Virat Kohli's emergence as a permanent occupant of the batting slot left vacant by Sourav Ganguly was perhaps the only plus for India from the embarrassing Australia tour last season. Kohli has already grown to become India's leading one-day batsmen, and with two hundreds and two half-centuries in his last five Test innings, he is slowly cracking the five-day game as well.
Kohli has experienced several highs at the Chinnaswamy Stadium, though most have come during IPL and Champions League Twenty20 campaigns.
On Sunday, he completed his second Test century, which allowed India to virtually level the game against New Zealand at the end of the first innings, leaving Kohli more thrilled than after his Twenty20 hijinks.
"It's always satisfying to get a Test hundred," he said. "People asked me this earlier as well, which hundred is most special to you and I said the hundred in Adelaide against Australia. I didn't have that feeling ever in my life, before or after - and I felt it today again. I think that is the most satisfying, when you're being tested and your patience is being tested, your technique is tested and you manage to score a hundred - it always pleases a batsman."
Soon after reaching triple-digits, though, Kohli shouldered arms to an indipper from Tim Southee, which cut off his innings at 103. "That was the only ball in my innings in which I didn't look at the bowler's hand. That ball he bowled crossed seam and I didn't look. That was a lapse in concentration and you just need one to get out in international cricket. Again, it's a lesson for me to be learnt and hopefully when I cross that 100 mark next time I can make it a big one."
One of the features of Kohli's century was the patience he showed early in his innings, displaying a willingness to leave the ball - an aspect of his cricket that he said he was working on. "In the first Test I thought I played too many attacking shots because we hadn't played any practice match and we were playing a Test after seven months," he said.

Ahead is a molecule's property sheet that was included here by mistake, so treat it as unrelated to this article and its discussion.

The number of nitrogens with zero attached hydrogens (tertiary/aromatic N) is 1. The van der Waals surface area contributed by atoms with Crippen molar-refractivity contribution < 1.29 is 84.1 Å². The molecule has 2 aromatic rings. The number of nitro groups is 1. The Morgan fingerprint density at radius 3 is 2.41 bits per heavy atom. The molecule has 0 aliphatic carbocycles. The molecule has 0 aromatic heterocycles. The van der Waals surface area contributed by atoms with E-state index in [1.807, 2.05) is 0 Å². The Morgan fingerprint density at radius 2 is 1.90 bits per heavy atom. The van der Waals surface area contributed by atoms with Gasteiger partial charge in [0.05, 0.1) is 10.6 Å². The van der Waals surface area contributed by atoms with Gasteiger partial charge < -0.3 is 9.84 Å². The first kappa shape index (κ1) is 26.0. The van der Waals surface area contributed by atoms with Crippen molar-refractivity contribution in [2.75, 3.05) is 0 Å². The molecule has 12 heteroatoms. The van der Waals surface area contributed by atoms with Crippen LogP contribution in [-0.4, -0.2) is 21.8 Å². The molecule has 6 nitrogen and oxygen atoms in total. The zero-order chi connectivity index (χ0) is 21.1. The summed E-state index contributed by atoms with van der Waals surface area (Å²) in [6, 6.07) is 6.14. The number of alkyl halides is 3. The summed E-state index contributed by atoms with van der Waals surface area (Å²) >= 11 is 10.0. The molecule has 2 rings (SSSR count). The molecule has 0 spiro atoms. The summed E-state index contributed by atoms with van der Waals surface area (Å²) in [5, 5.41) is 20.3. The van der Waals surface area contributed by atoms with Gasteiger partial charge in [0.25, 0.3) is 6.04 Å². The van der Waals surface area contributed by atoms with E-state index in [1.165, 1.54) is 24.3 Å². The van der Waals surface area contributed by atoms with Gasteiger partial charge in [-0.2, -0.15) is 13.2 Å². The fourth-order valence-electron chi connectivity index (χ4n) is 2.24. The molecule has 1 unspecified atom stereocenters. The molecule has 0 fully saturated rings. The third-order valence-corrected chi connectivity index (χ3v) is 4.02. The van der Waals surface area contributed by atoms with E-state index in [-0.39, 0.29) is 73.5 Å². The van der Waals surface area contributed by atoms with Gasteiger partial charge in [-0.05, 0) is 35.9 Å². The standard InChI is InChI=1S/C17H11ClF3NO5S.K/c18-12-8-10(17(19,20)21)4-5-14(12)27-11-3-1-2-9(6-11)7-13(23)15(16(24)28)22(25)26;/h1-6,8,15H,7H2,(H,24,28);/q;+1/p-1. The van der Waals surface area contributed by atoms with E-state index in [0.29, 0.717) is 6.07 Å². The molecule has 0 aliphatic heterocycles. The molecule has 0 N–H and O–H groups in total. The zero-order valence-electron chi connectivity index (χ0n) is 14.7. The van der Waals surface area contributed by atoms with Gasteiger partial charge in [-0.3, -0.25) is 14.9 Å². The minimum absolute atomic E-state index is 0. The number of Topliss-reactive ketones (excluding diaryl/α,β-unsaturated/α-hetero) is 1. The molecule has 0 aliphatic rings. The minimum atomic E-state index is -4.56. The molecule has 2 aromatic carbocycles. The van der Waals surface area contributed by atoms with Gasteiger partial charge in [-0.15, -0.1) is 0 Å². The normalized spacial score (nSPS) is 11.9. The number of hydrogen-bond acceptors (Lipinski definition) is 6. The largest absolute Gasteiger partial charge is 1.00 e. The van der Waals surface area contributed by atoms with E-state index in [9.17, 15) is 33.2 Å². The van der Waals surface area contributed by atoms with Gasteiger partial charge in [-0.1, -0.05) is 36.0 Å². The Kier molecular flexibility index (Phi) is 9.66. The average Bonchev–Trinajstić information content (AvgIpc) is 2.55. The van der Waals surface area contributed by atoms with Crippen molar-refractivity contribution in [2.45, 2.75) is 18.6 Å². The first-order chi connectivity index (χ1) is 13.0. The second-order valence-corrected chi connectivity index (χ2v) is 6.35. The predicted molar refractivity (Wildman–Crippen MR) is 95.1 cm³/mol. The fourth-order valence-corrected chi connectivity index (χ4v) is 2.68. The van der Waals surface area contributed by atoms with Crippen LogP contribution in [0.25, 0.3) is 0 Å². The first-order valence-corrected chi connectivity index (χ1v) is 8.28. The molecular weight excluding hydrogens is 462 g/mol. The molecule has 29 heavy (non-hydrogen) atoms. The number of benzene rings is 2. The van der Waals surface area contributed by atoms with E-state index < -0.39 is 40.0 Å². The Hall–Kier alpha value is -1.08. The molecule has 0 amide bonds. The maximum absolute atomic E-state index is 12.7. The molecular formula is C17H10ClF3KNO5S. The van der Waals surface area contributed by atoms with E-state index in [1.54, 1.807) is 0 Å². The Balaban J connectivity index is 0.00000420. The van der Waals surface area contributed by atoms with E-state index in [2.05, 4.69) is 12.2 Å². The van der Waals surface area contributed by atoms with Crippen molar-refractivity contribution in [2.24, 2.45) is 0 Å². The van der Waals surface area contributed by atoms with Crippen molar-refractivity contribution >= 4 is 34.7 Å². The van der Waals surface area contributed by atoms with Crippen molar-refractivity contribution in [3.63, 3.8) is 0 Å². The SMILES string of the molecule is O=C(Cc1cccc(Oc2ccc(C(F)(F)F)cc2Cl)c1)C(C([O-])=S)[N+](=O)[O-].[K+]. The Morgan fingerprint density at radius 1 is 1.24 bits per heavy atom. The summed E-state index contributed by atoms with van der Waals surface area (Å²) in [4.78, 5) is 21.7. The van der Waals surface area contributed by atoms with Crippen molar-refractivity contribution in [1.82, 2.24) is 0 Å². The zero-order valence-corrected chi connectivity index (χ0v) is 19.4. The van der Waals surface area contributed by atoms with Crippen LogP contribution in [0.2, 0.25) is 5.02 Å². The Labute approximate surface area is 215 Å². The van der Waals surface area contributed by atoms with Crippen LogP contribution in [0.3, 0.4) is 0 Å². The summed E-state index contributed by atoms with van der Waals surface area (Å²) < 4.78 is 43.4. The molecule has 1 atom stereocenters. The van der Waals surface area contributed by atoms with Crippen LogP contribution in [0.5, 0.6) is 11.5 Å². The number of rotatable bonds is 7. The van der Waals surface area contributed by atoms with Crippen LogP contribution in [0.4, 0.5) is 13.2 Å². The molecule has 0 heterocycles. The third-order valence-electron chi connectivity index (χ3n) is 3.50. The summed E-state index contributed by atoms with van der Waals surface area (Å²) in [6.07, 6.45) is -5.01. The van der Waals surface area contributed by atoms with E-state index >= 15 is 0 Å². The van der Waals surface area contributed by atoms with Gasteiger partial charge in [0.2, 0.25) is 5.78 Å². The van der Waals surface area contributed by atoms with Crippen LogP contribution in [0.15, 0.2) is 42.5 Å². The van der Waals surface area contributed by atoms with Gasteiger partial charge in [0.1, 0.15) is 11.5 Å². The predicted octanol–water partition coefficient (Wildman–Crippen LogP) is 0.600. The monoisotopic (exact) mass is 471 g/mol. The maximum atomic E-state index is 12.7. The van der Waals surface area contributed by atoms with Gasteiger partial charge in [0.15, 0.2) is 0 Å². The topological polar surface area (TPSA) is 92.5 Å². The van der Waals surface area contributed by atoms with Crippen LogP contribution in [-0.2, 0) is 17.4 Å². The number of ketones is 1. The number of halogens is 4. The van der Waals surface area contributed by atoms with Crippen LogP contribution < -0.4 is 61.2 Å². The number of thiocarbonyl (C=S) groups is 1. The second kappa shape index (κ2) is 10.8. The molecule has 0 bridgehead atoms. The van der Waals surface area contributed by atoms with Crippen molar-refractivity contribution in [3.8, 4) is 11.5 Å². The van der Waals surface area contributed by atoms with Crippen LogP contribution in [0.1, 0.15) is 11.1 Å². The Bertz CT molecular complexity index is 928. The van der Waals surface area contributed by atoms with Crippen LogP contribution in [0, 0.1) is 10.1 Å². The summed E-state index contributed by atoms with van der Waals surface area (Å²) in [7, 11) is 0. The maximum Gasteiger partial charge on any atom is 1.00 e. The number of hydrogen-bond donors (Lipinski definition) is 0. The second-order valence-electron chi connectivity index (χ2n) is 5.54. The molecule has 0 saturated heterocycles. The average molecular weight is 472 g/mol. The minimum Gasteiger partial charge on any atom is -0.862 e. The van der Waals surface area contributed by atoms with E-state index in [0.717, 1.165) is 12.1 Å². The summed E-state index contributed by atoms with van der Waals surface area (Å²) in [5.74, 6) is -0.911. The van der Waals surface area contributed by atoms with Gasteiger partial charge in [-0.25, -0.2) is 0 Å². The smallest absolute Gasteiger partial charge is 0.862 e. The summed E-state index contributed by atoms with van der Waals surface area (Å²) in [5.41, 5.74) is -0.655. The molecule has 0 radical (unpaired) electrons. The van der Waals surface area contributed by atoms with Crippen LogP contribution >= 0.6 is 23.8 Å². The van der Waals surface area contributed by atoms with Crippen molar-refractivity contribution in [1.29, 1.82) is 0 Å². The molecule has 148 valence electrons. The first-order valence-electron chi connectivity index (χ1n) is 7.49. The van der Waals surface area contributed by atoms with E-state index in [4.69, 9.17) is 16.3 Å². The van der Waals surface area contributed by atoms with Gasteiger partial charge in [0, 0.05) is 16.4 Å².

"Personally, I thought it was difficult to adapt suddenly. And then we batted first too. Unless you have played some practice games and are in that mindset - that makes a difference. In the first Test, my bat went instinctively for some shots, but it wasn't my intention to play the ball. So I worked on that for this game. I thought that they would bowl in the areas that I have got out before and try to get me hitting in the gaps. So like I did in Australia where I let the bowler come to me, I thought I'll leave the ball more and defend more."
India's bowlers backed up his effort by wheedling out nine second-innings wickets, leaving India facing a target of around 250. It will be one of India's highest successful chases if they pull it off, but Kohli was confident the home side had the edge entering the fourth day. "We'd like to think so (that the match is tilted towards India)," he said. "The morning session was really nice for them. But now that we look back after taking nine wickets, it played in our favour, because there are still two more days to go. And as a side setting a total, you always have that in mind - that if you lose wickets, the other side has two days to score the runs. Tomorrow if we take an early wicket, we have a lot of time to chase down that score."
One of the reasons for Kohli's optimism was the benign pitch. "The wicket doesn't have that much," he said. "Their seam bowlers bowled well in the morning. I think the morning freshness of the wicket that stays for about an hour is the only factor, and they used that well. Apart from that, if we apply ourselves, I think we'll be in a good position."
India no longer have the services of their fourth-innings specialist VVS Laxman, and the tricky target they face on Monday will be another examination for Kohli and the other youngsters in the rebuilt middle-order, testing their readiness for a long run in the Test side.